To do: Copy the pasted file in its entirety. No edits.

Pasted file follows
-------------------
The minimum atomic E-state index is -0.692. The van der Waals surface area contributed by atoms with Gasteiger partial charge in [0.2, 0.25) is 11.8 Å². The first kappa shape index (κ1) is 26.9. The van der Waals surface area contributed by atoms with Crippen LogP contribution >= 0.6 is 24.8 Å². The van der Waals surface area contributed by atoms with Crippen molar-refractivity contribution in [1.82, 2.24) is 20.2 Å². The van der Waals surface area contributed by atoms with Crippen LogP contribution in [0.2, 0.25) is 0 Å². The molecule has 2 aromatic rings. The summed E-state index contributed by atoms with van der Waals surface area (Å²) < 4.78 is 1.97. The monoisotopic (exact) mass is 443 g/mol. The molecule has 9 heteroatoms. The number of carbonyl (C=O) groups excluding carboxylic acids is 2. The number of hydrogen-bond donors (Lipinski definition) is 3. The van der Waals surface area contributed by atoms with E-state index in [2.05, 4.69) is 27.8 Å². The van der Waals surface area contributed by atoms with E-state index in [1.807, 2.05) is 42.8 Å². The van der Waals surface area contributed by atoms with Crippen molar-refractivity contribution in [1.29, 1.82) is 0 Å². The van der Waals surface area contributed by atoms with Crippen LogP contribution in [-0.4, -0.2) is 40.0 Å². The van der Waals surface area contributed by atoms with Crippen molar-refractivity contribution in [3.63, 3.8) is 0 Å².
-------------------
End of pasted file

The minimum atomic E-state index is -0.692. The van der Waals surface area contributed by atoms with Gasteiger partial charge in [0.2, 0.25) is 11.8 Å². The first kappa shape index (κ1) is 26.9. The van der Waals surface area contributed by atoms with Crippen LogP contribution >= 0.6 is 24.8 Å². The van der Waals surface area contributed by atoms with Crippen molar-refractivity contribution in [1.82, 2.24) is 20.2 Å². The van der Waals surface area contributed by atoms with Crippen LogP contribution in [0.2, 0.25) is 0 Å². The molecule has 2 aromatic rings. The summed E-state index contributed by atoms with van der Waals surface area (Å²) < 4.78 is 1.97. The monoisotopic (exact) mass is 443 g/mol. The molecule has 9 heteroatoms. The number of carbonyl (C=O) groups excluding carboxylic acids is 2. The number of hydrogen-bond donors (Lipinski definition) is 3. The van der Waals surface area contributed by atoms with E-state index in [2.05, 4.69) is 27.8 Å². The van der Waals surface area contributed by atoms with E-state index in [1.807, 2.05) is 42.8 Å². The van der Waals surface area contributed by atoms with Crippen molar-refractivity contribution in [1.29, 1.82) is 0 Å². The van der Waals surface area contributed by atoms with Crippen LogP contribution in [-0.4, -0.2) is 40.0 Å². The van der Waals surface area contributed by atoms with Crippen molar-refractivity contribution in [3.63, 3.8) is 0 Å².